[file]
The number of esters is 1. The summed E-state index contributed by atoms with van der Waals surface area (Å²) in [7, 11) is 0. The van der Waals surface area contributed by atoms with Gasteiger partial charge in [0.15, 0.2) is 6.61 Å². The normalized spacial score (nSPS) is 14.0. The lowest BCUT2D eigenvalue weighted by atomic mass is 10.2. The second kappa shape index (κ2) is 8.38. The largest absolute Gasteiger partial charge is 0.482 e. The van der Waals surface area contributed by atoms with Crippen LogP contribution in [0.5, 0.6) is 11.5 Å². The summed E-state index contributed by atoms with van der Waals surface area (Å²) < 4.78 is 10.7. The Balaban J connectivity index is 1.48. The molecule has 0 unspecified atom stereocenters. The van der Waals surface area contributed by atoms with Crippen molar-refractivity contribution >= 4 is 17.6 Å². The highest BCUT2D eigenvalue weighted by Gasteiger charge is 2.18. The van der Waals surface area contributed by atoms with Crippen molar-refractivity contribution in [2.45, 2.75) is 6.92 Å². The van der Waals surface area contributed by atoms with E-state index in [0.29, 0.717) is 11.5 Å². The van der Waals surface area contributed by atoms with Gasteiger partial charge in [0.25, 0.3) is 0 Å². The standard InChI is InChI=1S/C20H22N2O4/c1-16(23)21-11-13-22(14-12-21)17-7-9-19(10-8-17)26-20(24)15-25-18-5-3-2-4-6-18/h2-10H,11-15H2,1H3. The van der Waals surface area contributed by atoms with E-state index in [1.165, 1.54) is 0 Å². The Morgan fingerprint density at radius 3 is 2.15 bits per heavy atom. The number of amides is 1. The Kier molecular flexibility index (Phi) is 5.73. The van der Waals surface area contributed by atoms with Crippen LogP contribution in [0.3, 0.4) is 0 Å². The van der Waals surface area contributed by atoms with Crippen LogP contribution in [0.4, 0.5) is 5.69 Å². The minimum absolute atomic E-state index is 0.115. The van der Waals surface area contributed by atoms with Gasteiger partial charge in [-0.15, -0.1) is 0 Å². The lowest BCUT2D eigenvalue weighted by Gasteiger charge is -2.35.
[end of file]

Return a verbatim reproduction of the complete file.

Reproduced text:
The number of esters is 1. The summed E-state index contributed by atoms with van der Waals surface area (Å²) in [7, 11) is 0. The van der Waals surface area contributed by atoms with Gasteiger partial charge in [0.15, 0.2) is 6.61 Å². The normalized spacial score (nSPS) is 14.0. The lowest BCUT2D eigenvalue weighted by atomic mass is 10.2. The second kappa shape index (κ2) is 8.38. The largest absolute Gasteiger partial charge is 0.482 e. The van der Waals surface area contributed by atoms with Crippen LogP contribution in [0.5, 0.6) is 11.5 Å². The summed E-state index contributed by atoms with van der Waals surface area (Å²) < 4.78 is 10.7. The Balaban J connectivity index is 1.48. The molecule has 0 unspecified atom stereocenters. The van der Waals surface area contributed by atoms with Crippen molar-refractivity contribution >= 4 is 17.6 Å². The highest BCUT2D eigenvalue weighted by Gasteiger charge is 2.18. The van der Waals surface area contributed by atoms with Crippen molar-refractivity contribution in [2.45, 2.75) is 6.92 Å². The van der Waals surface area contributed by atoms with E-state index in [0.29, 0.717) is 11.5 Å². The van der Waals surface area contributed by atoms with Gasteiger partial charge in [0.25, 0.3) is 0 Å². The standard InChI is InChI=1S/C20H22N2O4/c1-16(23)21-11-13-22(14-12-21)17-7-9-19(10-8-17)26-20(24)15-25-18-5-3-2-4-6-18/h2-10H,11-15H2,1H3. The van der Waals surface area contributed by atoms with E-state index in [1.165, 1.54) is 0 Å². The Morgan fingerprint density at radius 3 is 2.15 bits per heavy atom. The number of amides is 1. The Kier molecular flexibility index (Phi) is 5.73. The van der Waals surface area contributed by atoms with Crippen LogP contribution in [0.3, 0.4) is 0 Å². The van der Waals surface area contributed by atoms with Crippen LogP contribution in [0.4, 0.5) is 5.69 Å². The minimum absolute atomic E-state index is 0.115. The van der Waals surface area contributed by atoms with Gasteiger partial charge in [-0.15, -0.1) is 0 Å². The lowest BCUT2D eigenvalue weighted by Gasteiger charge is -2.35.